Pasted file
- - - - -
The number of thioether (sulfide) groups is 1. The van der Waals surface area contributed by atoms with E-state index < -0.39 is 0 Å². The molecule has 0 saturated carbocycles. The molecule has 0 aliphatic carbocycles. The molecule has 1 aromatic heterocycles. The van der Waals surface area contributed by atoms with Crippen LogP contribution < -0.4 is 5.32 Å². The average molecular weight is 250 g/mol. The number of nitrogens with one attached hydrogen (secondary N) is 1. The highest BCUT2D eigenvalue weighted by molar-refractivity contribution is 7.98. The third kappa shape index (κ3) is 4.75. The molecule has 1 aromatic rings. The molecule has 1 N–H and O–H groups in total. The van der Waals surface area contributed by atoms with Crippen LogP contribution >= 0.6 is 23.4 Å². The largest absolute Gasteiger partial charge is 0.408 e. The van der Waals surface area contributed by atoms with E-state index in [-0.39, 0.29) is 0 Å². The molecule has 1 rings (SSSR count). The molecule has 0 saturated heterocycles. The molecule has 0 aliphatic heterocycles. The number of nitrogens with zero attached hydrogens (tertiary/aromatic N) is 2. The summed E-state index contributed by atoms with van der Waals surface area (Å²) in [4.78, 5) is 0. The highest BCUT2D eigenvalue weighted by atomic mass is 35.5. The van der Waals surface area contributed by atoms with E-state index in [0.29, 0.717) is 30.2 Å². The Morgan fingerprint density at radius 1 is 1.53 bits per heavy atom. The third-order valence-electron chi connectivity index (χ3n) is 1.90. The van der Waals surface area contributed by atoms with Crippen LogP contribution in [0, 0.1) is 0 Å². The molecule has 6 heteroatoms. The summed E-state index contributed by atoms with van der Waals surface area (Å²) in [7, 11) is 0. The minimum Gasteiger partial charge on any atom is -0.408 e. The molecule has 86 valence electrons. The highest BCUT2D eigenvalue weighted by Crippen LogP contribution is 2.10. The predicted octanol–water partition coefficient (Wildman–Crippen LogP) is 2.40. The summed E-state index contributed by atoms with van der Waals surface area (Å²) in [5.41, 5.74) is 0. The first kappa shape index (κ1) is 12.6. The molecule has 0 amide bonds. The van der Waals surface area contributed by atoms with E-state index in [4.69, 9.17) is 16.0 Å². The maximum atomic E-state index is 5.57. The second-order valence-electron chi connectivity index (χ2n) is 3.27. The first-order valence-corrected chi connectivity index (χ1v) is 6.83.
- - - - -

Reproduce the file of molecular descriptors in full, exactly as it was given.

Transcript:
The number of thioether (sulfide) groups is 1. The van der Waals surface area contributed by atoms with E-state index < -0.39 is 0 Å². The molecule has 0 saturated carbocycles. The molecule has 0 aliphatic carbocycles. The molecule has 1 aromatic heterocycles. The van der Waals surface area contributed by atoms with Crippen LogP contribution < -0.4 is 5.32 Å². The average molecular weight is 250 g/mol. The number of nitrogens with one attached hydrogen (secondary N) is 1. The highest BCUT2D eigenvalue weighted by molar-refractivity contribution is 7.98. The third kappa shape index (κ3) is 4.75. The molecule has 1 aromatic rings. The molecule has 1 N–H and O–H groups in total. The van der Waals surface area contributed by atoms with Crippen LogP contribution >= 0.6 is 23.4 Å². The largest absolute Gasteiger partial charge is 0.408 e. The van der Waals surface area contributed by atoms with E-state index in [-0.39, 0.29) is 0 Å². The molecule has 1 rings (SSSR count). The molecule has 0 saturated heterocycles. The molecule has 0 aliphatic heterocycles. The number of nitrogens with zero attached hydrogens (tertiary/aromatic N) is 2. The summed E-state index contributed by atoms with van der Waals surface area (Å²) in [4.78, 5) is 0. The highest BCUT2D eigenvalue weighted by atomic mass is 35.5. The van der Waals surface area contributed by atoms with E-state index in [0.29, 0.717) is 30.2 Å². The Morgan fingerprint density at radius 1 is 1.53 bits per heavy atom. The third-order valence-electron chi connectivity index (χ3n) is 1.90. The van der Waals surface area contributed by atoms with Crippen LogP contribution in [0, 0.1) is 0 Å². The molecule has 6 heteroatoms. The summed E-state index contributed by atoms with van der Waals surface area (Å²) in [7, 11) is 0. The minimum Gasteiger partial charge on any atom is -0.408 e. The molecule has 86 valence electrons. The highest BCUT2D eigenvalue weighted by Crippen LogP contribution is 2.10. The predicted octanol–water partition coefficient (Wildman–Crippen LogP) is 2.40. The summed E-state index contributed by atoms with van der Waals surface area (Å²) in [5.41, 5.74) is 0. The first kappa shape index (κ1) is 12.6. The molecule has 0 amide bonds. The van der Waals surface area contributed by atoms with E-state index in [4.69, 9.17) is 16.0 Å². The maximum atomic E-state index is 5.57. The second-order valence-electron chi connectivity index (χ2n) is 3.27. The first-order valence-corrected chi connectivity index (χ1v) is 6.83.